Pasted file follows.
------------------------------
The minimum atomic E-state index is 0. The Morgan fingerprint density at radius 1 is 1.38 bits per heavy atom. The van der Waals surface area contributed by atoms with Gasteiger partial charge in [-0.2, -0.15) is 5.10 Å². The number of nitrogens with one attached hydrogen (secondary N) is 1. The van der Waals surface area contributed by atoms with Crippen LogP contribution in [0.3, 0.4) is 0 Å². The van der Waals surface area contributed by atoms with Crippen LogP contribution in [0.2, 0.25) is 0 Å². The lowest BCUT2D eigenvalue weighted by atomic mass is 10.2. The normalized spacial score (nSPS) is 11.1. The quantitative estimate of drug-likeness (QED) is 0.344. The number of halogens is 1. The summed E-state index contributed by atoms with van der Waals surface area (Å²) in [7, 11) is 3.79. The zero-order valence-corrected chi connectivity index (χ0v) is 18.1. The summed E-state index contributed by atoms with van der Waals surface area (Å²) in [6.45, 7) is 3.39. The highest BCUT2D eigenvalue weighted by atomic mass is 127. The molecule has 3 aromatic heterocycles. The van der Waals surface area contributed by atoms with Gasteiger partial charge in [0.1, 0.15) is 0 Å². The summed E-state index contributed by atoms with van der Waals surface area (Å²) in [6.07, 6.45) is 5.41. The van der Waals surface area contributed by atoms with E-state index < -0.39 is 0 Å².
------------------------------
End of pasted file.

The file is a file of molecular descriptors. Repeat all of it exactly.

The minimum atomic E-state index is 0. The Morgan fingerprint density at radius 1 is 1.38 bits per heavy atom. The van der Waals surface area contributed by atoms with Gasteiger partial charge in [-0.2, -0.15) is 5.10 Å². The number of nitrogens with one attached hydrogen (secondary N) is 1. The van der Waals surface area contributed by atoms with Crippen LogP contribution in [0.3, 0.4) is 0 Å². The van der Waals surface area contributed by atoms with Crippen LogP contribution in [0.2, 0.25) is 0 Å². The lowest BCUT2D eigenvalue weighted by atomic mass is 10.2. The normalized spacial score (nSPS) is 11.1. The quantitative estimate of drug-likeness (QED) is 0.344. The number of halogens is 1. The summed E-state index contributed by atoms with van der Waals surface area (Å²) in [7, 11) is 3.79. The zero-order valence-corrected chi connectivity index (χ0v) is 18.1. The summed E-state index contributed by atoms with van der Waals surface area (Å²) in [6.45, 7) is 3.39. The highest BCUT2D eigenvalue weighted by atomic mass is 127. The molecule has 3 aromatic heterocycles. The van der Waals surface area contributed by atoms with Gasteiger partial charge in [0.1, 0.15) is 0 Å². The summed E-state index contributed by atoms with van der Waals surface area (Å²) in [6.07, 6.45) is 5.41. The van der Waals surface area contributed by atoms with E-state index < -0.39 is 0 Å².